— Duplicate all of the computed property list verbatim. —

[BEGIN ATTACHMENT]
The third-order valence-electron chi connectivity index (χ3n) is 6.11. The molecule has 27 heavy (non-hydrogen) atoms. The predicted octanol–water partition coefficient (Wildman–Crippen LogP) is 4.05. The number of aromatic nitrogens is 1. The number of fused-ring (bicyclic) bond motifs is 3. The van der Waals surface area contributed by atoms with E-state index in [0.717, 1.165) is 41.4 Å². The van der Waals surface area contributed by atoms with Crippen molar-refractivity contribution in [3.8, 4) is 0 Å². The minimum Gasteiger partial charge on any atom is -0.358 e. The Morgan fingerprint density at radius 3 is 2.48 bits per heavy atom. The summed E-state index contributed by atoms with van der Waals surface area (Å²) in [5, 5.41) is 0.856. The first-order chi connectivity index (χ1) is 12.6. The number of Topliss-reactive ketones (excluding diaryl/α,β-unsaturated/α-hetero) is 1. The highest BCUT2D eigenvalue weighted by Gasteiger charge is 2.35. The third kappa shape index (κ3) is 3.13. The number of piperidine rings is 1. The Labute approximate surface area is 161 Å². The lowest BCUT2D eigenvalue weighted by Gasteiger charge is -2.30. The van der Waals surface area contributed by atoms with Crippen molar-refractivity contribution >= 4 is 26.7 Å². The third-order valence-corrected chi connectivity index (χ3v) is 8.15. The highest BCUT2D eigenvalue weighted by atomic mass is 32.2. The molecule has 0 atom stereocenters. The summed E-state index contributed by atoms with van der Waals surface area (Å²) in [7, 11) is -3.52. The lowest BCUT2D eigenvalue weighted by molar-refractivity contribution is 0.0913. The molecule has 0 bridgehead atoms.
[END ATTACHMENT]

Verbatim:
The third-order valence-electron chi connectivity index (χ3n) is 6.11. The molecule has 27 heavy (non-hydrogen) atoms. The predicted octanol–water partition coefficient (Wildman–Crippen LogP) is 4.05. The number of aromatic nitrogens is 1. The number of fused-ring (bicyclic) bond motifs is 3. The van der Waals surface area contributed by atoms with E-state index in [0.717, 1.165) is 41.4 Å². The van der Waals surface area contributed by atoms with Crippen molar-refractivity contribution in [3.8, 4) is 0 Å². The minimum Gasteiger partial charge on any atom is -0.358 e. The Morgan fingerprint density at radius 3 is 2.48 bits per heavy atom. The summed E-state index contributed by atoms with van der Waals surface area (Å²) in [5, 5.41) is 0.856. The first-order chi connectivity index (χ1) is 12.6. The number of Topliss-reactive ketones (excluding diaryl/α,β-unsaturated/α-hetero) is 1. The highest BCUT2D eigenvalue weighted by Gasteiger charge is 2.35. The third kappa shape index (κ3) is 3.13. The number of piperidine rings is 1. The Labute approximate surface area is 161 Å². The lowest BCUT2D eigenvalue weighted by Gasteiger charge is -2.30. The van der Waals surface area contributed by atoms with Crippen molar-refractivity contribution >= 4 is 26.7 Å². The third-order valence-corrected chi connectivity index (χ3v) is 8.15. The highest BCUT2D eigenvalue weighted by atomic mass is 32.2. The molecule has 0 atom stereocenters. The summed E-state index contributed by atoms with van der Waals surface area (Å²) in [7, 11) is -3.52. The lowest BCUT2D eigenvalue weighted by molar-refractivity contribution is 0.0913. The molecule has 0 bridgehead atoms.